Pervasive, interactive, intelligent
The Internet of Things means that, at any time, from any place, for any device and for anyone, there is connectivity.
When American tech journalist Paul Miller quit the Internet for a year, he learnt the obvious - there's no longer any distinction between the digital world and the 'real' world.
More and more devices are becoming Internet-enabled and connected to one another. That's what prompted IBM to develop MessageSight, an application designed to help organisations manage and communicate with the billions of mobile devices and sensors found in vehicles, traffic management systems, smart buildings and household appliances.
In making a case for the need to manage the future flood of data from Internet-connected gadgets, the organisation cited statistics from IMS Research, which says there will be 22 million Web-connected devices by 2020. Once an academic concept, the Internet of Things (IoT) is now a business reality.
"It points to how the world has fundamentally changed," says Colin Erasmus, head of Microsoft SA's Windows business. "Data is moving to the cloud, devices are connecting to everything. Microsoft has become a devices and services company because it's inevitable that countless services will be delivered via some form of connectivity in the near future."
New apps and services
As sensor networks and machines communicate with each other, lots of data is being created. "By linking data from products, company assets or the operating environment, these new networks generate better information and analysis that can significantly enhance decision-making," says Cathy Zegal, IT architect at Dataflo.
Early adopters in Dataflo's client base are ushering in basic IoT applications that provide a fairly immediate pay-off. One of these is a system that uses mobile devices to track assets in the field and sends the information back to the host asset-tracking application in real time using GSM and Internet technology. "This application is widely used by our clients and has laid the foundation for real-time asset tracking. The next step is geo-location," says Zegal.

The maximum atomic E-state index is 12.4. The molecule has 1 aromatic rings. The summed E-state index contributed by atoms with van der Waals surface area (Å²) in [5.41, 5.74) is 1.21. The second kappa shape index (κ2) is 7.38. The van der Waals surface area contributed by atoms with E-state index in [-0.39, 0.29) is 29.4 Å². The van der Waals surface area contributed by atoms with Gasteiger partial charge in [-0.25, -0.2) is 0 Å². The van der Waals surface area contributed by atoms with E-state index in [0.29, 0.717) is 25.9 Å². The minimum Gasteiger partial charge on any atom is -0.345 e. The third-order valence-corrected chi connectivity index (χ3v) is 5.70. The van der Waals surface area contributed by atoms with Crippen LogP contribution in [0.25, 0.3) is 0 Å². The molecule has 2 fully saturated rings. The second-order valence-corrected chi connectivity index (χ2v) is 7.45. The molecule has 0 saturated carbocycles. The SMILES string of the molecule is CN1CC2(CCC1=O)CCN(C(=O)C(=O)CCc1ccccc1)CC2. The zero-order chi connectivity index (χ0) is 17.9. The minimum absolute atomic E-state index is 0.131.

In the consumer space, mobile devices are making the Internet accessible to users of high- and lower-end devices. Lynette Hundermark, head of product strategy at Prezence Digital, says it's key to make apps as intuitive as possible for the user. "The app we developed for Ster-Kinekor led to an almost 200% growth in online bookings after it went live, simply because it was so much easier for people to quickly see what was on and make bookings from their phones and tablets, wherever they were. We're now aiming to make the system paperless so that customers don't have to swipe their cards at the cinema. In general, we're going to see a big move to payments via mobile phone as part of the IoT trend."
Zegal says there are a number of barriers to IoT in South Africa. "IoT applications are not yet widespread and there's not enough knowledge about the business models. Plus, bandwidth and communication costs are still high, and there's a lack of maturity when it comes to end-users and digital literacy."
Business models based on today's largely static information architectures face challenges in adopting IoT. "Big changes in information patterns will have implications for organisational structures, as well as for the way decisions are made, the way operations are managed, and how processes are optimised, designed and built," Zegal adds. "Optimising a process requires a co-ordinated improvement in people, systems, things and places."
In countries where bandwidth is cheaper, things move faster. "In the US, there are wireless hotspots everywhere," says Erasmus. "Because users are always connected, they can do almost everything from their phones. However, despite our bandwidth issues, business-to-consumer apps are becoming a way of life for mature users. The opportunities are enormous."
First published in the September 2013 issue of Brainstorm.